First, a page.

The 12th Invest in ME Research Conference June, 2017, Part 2
MEMum presents the second article in a series of three about the recent 12th Invest In ME International Conference (IIMEC12) in London.
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Blue (parking) Badge refusals and ME/CFS (UK)

Discussion in 'General ME/CFS Discussion' started by charles shepherd, Jun 15, 2016.

  1. charles shepherd

    charles shepherd Senior Member

    Blue Badge refusals and ME/CFS

    What we’re saying about Blue Badge refusals and ME/CFS | 14 June 2016
    One of the problems relating to Blue Badge applications and ME/CFS involves the official government guidance that singles out M.E. as a condition that does not automatically qualify people for a Blue Badge:

    Whilst medical conditions such as asthma, Crohn’s disease/incontinent conditions, autism, Myalgic Encephalomyelitis (M.E.) and other mental/cognitive/intellectual disabilities are not in themselves a qualification for a badge, people with these conditions may be eligible for a badge if they are unable to walk or have very considerable difficulty in walking.

    Eligibility is not determined by the presence or absence of any particular diagnosis or condition.

    Provided that an applicant has a permanent and substantial disability, a local authority’s eligibility decision should be based on whether the applicant’s difficulty in walking meets the criterion in the regulations. Each application should be considered on its merits – not on a “one size fits all” basis. The final decision about whether an applicant meets the criterion is for the issuing authority to make.

    The Department for Transport has no power to intervene in eligibility decisions in individual cases.

    Unfortunately, this official guidance is sometimes misinterpreted by local authority administrative staff to mean that people with ME/CFS cannot qualify for a Blue Badge.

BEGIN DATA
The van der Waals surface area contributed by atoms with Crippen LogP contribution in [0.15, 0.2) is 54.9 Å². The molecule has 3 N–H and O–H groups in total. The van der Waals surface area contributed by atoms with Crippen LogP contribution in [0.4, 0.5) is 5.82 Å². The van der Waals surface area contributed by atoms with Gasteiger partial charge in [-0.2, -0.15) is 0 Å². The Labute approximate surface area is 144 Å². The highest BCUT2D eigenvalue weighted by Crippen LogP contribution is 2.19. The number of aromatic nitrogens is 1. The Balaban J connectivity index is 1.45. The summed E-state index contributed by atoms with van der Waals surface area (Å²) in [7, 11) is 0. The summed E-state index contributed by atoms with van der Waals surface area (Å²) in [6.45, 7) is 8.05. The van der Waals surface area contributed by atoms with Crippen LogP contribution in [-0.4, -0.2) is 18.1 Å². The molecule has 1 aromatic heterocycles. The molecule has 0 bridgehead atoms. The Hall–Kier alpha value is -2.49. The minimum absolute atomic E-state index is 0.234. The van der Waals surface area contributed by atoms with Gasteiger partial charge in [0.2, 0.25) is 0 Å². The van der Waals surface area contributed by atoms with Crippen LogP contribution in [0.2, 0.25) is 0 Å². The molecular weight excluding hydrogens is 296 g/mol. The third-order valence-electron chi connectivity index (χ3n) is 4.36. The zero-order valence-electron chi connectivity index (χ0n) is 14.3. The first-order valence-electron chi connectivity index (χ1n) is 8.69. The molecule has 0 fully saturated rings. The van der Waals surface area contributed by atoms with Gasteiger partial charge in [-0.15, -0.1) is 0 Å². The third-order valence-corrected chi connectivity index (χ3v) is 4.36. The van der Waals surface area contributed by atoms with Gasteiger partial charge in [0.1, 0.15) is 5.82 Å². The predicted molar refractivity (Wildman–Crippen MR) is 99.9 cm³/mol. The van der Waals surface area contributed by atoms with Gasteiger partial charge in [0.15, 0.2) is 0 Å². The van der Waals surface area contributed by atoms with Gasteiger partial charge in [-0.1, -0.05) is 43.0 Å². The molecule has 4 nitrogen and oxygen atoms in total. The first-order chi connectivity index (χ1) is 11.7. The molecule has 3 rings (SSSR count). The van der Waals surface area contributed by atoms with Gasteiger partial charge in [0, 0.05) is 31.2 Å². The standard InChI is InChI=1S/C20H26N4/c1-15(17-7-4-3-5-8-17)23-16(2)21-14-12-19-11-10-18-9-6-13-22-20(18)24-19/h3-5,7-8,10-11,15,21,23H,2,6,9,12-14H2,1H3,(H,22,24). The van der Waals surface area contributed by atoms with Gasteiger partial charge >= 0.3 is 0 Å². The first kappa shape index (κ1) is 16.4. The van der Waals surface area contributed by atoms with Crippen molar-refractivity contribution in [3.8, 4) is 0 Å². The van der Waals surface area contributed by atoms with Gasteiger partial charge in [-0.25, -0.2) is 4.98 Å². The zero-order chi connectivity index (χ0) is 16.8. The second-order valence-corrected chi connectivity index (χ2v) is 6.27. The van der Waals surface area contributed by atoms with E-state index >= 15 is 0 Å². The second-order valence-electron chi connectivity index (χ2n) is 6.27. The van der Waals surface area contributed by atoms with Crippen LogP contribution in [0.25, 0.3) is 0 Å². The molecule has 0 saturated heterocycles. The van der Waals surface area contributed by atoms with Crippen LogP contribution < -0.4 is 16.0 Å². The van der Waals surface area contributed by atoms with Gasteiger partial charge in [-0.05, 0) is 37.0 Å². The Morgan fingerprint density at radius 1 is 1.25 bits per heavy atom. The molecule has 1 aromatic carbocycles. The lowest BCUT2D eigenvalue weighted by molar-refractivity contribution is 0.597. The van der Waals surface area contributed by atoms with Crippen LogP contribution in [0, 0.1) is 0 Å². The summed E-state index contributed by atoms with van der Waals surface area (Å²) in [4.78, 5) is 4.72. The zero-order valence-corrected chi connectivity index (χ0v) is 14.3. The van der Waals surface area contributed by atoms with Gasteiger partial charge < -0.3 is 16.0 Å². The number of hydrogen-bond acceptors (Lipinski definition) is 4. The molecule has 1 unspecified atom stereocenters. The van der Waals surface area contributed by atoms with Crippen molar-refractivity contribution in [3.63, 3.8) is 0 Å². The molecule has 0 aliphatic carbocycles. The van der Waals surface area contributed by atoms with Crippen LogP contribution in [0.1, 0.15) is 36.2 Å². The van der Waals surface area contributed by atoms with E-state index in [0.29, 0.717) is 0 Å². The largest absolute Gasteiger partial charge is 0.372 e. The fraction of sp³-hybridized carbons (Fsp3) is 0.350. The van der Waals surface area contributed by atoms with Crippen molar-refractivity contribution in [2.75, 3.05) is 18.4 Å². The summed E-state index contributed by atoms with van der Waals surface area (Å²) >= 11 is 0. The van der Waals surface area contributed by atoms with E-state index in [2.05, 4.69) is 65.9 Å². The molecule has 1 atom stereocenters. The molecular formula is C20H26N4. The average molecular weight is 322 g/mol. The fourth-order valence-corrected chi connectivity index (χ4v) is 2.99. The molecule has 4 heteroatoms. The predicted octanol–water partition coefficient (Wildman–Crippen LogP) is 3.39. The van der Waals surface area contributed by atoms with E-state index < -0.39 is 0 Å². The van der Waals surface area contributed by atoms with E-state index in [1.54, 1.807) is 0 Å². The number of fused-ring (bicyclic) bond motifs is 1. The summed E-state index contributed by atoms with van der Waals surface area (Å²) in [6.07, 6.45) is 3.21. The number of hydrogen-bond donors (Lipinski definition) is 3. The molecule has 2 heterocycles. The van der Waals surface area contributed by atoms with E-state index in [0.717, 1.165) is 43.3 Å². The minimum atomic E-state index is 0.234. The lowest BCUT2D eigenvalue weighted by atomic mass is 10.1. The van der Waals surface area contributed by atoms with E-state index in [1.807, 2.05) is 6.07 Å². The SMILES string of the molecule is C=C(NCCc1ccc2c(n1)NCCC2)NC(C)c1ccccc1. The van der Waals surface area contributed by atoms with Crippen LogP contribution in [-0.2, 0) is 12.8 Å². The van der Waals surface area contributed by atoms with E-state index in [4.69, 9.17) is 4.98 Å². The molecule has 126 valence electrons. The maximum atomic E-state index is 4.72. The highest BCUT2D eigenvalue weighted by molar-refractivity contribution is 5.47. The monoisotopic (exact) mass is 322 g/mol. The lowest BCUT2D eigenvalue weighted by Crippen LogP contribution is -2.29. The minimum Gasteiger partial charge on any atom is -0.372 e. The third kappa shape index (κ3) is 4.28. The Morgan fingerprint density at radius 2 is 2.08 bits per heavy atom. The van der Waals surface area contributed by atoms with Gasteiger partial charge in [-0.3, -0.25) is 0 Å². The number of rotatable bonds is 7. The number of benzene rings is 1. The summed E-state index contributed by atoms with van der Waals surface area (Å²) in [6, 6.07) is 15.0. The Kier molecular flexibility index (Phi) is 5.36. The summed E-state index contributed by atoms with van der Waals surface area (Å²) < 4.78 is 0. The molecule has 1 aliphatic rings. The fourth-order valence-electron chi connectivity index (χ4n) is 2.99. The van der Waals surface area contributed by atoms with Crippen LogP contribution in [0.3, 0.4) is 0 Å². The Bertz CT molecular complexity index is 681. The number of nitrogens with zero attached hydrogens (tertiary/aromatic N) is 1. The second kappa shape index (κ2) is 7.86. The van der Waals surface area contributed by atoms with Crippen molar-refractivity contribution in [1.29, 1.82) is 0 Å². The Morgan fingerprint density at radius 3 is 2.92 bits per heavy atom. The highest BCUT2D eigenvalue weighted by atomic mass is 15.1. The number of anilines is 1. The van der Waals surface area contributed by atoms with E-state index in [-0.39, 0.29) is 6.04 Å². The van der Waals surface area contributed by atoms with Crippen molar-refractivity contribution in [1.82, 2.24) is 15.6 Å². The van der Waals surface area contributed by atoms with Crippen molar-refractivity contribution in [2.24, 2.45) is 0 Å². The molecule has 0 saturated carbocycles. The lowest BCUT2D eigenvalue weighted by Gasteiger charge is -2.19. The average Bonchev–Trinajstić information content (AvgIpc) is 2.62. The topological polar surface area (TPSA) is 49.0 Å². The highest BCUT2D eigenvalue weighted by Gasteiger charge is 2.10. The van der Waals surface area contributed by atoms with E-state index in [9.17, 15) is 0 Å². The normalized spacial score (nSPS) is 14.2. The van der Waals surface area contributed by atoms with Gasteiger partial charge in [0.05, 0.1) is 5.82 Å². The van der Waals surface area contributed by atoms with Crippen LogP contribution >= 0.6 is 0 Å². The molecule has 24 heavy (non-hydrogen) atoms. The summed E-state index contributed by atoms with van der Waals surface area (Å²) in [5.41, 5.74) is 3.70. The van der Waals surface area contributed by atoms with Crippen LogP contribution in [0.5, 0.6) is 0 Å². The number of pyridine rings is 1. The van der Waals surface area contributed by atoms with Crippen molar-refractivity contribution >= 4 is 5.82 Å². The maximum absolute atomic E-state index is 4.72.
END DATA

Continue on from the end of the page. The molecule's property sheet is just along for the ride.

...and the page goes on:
I have spoken to the Countess of Mar about this problem – who has kindly asked a parliamentary question >>>>

    More info on the MEA website:

    Dr Charles Shepherd
    Hon Medical Adviser, MEA
    Scarecrow, Kati, ukxmrv and 3 others like this.
  2. Mrs Sowester

    Mrs Sowester Senior Member

    Just had phone call to say I'll be getting mine renewed, huzzah!
    But they've lost my photo, can I send another one? Grrr
    It hasn't been an easy process; like a fool I made the mistake of guessing I can walk between 50-100m (it turns out I can manage a slow 45m before getting breathless). Which meant I had to go for a medical assessment this time despite being less able than I was last time.
    I was lucky with the assessor who was lovely and didn't make me walk or climb stairs and cut the assessment short as my finger tips were going blue. I was quite unwell afterwards and had to spend even more time resting than usual which doesn't feel fair to be honest.
    I wasn't trying to get benefits or free parking; I just want to be able to have my husband park close enough to my local chemist that I can walk up the steps and ask the pharmacist for advice myself.
    For me a Blue Badge allows a little independence because a wheelchair is just not always practical in a rural, hilly area with narrow or non existent pavements. I was upset at the hurdles I had to jump to get one.

    Anyway, the moral of the story for anyone applying for a Blue Badge is - don't assume the goal posts haven't moved since your last application!
    Sushi, RL_sparky and Valentijn like this.
  3. lnester7

    lnester7 Seven

    Having one had been priceless for me, It allows me to work better from home (so I can move my laptop when I go to the office I don't have to carry it so far) , on bad days. Also, I can get my special needs food (organic) and things I need from supermarket, and on the occasions energy permits get groceries.

    I couldn't have done without.
  4. Sushi

    Sushi Moderation Resource Albuquerque

    In the US the Department of Motor Vehicles (which issues the handicapped parking permits) just relies on a form filled out by your doctor. Like @lnester7, having a handicapped permit allows me to do things I could never do without it. Before I had one I once had to park at the far end of a big parking lot in the summer heat and struggled really hard trying to get from the store to my car. This meant repeated sit-downs in the parking lot as I inched toward my car. Now I am assured of parking near the door of the store. :thumbsup:
  5. panckage

    panckage Senior Member

    Vancouver, BC
    In Canada I think it's the same @Sushi your doctor just has to fill out a form saying your condition requires a handicap permit. I feel sorry for our brothers and sisters in the UK
    Sushi likes this.

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